If you're having a hard time explaining that money doesn't grow on trees to your kids, you're not alone. Personal finance expert and author of the forthcoming book "Make Your Kid a Money Genius (Even If You're Not)," Beth Kobliner, discovered that many parents have a harder time explaining how money works to their kids than talking about sex or drugs.
"Part of it is that parents are afraid they don't know enough to talk to their kids, and another part of it is that we're afraid to reveal our own money foibles to our children," explained Kobliner, who also wrote The New York Times best-seller "Get a Financial Life." "That's a problem because we now know the No. 1 influence on a child when it comes to their financial behaviors is their parents."
She's found that there are five common missteps parents make that could actually be passing on bad money habits to their children:
Mistake No. 1: Waiting until your child is older to talk about money
Not talking to children early enough could be detrimental to their future attitudes about money management. "Cambridge University came out with a study showing that, by age 7, kids' money attitudes are pretty much set," said Kobliner. "Research shows now that children as young as 3 can understand basic concepts with money like, when it comes to waiting, I have to wait a few weeks and add up my pennies or quarters or dollars to buy something I want."
Parents should also heed this advice when thinking about college. Waiting until your son or daughter is in the 12th grade is not the time to discuss how much college is going to cost. "Doing it in the ninth grade really is a smart idea because you can figure out then which colleges give more financial aid and not fall into the situation where your kid gets into his or her dream college in the 12th grade and you say 'Sorry, we don't have the money for it.'"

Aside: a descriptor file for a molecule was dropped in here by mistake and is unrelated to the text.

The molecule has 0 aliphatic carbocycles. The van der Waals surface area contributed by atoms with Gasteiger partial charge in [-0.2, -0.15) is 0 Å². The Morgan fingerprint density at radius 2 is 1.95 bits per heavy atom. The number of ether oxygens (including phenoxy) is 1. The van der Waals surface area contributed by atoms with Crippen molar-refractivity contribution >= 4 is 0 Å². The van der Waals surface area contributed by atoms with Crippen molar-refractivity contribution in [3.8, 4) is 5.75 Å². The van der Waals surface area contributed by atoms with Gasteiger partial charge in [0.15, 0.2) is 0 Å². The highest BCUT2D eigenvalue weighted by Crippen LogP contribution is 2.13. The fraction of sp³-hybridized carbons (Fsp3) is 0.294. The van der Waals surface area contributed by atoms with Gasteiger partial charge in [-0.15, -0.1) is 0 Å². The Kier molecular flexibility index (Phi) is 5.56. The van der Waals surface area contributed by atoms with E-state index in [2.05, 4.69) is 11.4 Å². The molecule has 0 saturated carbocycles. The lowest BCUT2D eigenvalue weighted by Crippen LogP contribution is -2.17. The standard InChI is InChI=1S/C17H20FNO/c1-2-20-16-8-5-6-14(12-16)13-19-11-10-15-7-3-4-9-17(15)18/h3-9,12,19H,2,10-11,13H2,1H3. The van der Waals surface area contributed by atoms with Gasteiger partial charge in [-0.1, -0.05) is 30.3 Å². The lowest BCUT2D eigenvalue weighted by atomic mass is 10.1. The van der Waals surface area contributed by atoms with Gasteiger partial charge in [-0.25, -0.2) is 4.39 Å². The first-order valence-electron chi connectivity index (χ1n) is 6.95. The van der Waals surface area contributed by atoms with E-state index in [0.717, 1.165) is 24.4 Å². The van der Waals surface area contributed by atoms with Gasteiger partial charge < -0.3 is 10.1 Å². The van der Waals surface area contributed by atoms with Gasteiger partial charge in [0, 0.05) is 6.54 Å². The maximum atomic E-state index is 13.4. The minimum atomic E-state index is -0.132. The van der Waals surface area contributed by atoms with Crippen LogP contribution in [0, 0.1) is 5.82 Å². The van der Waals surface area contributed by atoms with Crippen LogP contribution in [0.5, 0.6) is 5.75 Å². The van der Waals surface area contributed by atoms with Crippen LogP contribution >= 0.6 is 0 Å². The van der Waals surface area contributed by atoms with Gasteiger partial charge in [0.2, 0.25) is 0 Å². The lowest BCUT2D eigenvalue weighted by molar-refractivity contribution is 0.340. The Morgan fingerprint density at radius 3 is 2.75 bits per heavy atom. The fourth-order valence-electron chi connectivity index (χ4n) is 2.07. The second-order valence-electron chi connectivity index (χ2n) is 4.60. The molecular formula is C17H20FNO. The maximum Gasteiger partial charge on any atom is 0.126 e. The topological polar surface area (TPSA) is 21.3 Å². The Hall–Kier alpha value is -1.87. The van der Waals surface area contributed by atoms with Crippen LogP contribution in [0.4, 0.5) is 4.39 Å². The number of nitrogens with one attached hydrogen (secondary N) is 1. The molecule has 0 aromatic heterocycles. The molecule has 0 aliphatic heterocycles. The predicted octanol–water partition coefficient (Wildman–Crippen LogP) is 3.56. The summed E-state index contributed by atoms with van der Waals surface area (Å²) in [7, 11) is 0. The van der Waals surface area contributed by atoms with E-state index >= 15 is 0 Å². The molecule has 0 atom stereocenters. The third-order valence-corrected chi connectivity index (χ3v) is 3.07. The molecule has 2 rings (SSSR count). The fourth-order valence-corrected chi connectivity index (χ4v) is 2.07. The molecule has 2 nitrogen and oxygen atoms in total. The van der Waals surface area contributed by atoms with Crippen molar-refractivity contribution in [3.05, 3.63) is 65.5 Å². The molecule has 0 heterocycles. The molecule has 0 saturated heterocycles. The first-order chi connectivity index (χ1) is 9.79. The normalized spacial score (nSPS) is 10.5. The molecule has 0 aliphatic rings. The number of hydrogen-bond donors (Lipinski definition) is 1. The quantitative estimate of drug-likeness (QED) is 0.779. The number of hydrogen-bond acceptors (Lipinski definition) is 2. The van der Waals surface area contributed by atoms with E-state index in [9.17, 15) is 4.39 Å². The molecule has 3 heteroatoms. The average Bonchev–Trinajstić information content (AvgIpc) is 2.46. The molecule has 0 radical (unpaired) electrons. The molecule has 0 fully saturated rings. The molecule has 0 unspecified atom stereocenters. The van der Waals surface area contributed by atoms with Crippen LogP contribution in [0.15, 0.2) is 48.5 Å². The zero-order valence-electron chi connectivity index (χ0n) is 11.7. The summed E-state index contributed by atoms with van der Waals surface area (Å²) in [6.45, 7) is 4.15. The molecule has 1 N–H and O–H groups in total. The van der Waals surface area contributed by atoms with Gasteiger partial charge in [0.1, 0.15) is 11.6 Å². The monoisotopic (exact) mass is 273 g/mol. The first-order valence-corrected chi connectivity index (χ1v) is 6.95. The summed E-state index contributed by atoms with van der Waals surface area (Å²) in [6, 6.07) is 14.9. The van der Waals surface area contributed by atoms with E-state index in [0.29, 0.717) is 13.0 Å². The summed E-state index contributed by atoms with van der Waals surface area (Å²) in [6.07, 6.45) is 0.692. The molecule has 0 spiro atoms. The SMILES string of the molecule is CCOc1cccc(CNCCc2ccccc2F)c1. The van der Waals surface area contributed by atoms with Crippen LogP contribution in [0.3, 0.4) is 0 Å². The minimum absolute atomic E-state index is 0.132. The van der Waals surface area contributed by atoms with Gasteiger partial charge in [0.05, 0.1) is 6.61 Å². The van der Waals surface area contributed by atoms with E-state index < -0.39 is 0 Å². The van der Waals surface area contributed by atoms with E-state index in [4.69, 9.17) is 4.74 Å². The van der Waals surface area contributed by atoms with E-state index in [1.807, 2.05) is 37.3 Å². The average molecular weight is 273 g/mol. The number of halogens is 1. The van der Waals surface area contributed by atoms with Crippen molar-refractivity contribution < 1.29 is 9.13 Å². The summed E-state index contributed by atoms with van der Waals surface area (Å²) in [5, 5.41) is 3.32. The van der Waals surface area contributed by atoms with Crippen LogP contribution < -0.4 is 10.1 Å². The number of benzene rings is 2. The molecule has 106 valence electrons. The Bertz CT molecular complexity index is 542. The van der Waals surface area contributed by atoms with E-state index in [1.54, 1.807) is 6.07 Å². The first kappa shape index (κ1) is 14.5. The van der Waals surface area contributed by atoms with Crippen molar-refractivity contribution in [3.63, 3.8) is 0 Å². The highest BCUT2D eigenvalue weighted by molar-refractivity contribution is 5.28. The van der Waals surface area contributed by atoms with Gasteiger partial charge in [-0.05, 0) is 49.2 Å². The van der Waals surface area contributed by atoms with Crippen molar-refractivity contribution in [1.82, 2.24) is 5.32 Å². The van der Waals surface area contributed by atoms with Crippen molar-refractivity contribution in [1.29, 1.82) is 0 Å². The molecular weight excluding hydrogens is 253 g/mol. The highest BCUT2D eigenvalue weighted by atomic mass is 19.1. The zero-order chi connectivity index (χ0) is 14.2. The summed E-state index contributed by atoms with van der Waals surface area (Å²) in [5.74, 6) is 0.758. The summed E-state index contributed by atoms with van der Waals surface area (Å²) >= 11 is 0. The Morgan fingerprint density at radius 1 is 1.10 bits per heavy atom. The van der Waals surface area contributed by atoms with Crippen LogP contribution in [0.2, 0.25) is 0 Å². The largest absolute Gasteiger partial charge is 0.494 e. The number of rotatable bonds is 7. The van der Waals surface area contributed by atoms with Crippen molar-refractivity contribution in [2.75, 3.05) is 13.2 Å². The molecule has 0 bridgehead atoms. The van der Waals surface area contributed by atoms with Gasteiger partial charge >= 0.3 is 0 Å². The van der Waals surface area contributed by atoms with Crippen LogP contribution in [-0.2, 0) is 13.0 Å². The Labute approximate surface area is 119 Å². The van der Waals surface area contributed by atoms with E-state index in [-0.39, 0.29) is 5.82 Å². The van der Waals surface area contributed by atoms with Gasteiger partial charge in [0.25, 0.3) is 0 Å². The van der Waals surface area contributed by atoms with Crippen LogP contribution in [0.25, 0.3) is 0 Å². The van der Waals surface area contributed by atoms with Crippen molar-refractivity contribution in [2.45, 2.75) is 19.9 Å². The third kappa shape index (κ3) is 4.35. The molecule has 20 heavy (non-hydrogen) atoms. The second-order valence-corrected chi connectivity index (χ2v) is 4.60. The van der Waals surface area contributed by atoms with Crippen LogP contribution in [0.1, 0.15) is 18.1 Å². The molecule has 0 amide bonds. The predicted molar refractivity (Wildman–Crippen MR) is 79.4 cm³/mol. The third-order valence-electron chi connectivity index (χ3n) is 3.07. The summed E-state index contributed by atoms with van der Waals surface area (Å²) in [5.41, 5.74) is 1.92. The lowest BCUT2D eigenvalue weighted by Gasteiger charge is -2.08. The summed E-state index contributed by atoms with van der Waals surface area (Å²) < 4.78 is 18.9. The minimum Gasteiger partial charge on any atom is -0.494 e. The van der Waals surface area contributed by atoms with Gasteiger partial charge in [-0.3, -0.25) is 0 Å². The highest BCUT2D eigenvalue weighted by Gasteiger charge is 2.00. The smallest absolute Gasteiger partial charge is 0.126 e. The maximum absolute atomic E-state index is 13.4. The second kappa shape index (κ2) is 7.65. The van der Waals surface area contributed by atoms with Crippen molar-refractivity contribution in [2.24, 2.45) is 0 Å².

Mistake No. 2: Paying your kids an allowance for chores
Kobliner admitted there is no right or wrong answer on whether to give your child an allowance, but she said paying for chores is a no-no. "It's wrong to give your kid an allowance for basic chores like making your bed or emptying the dishwasher, because you want your kid to realize that's part of a family responsibility."
She recommended instead to keep allowances simple—for example, by basing it on your kid's age and being clear on what the money is for.
Mistake No. 3: Bribing your child to get good grades
Kobliner revealed that nearly half of all parents pay their children for getting good grades. This isn't a good idea because bribes in general don't work. She cited a Harvard University study which found that paying for grades did not actually improve math or reading scores.
"The goal of parenting is to make the motivation come from within versus external factors," she said.
Mistake No. 4: Teaching your sons but not your daughters about money
Kobliner found in her research that a majority of parents believe boys are smarter than girls when it comes to money and understand the value of a dollar more, making parents more likely to discuss money with their boys rather than with their girls. That's a mistake, as it's equally important for girls to learn financial management.
Mistake No. 5: Lecturing your kids about credit, without disclosing your own use
The old adage, "Do as I say, not as I do," won't work here. She advises parents to be honest and not hypocritical about using credit cards, because kids see right through it. They will only learn by seeing real-world examples of responsible credit use, which is critical in today's age.
"We're now too accustomed to using plastic," Kobliner said. "More than half of millennials use plastic to make purchases for under $5, which can become really expensive with interest."
For parents looking for more advice, Kobliner suggested they visit MoneyAsYouGrow.org, a project she helped launch as a member of the President's Advisory Council on Financial Capability for Young Americans. The site explains which topics to discuss with children, at which ages.
"On the Money" airs on CNBC Sundays at 7:30 p.m. ET or check your local listings.
—By CNBC's Marqui Mapp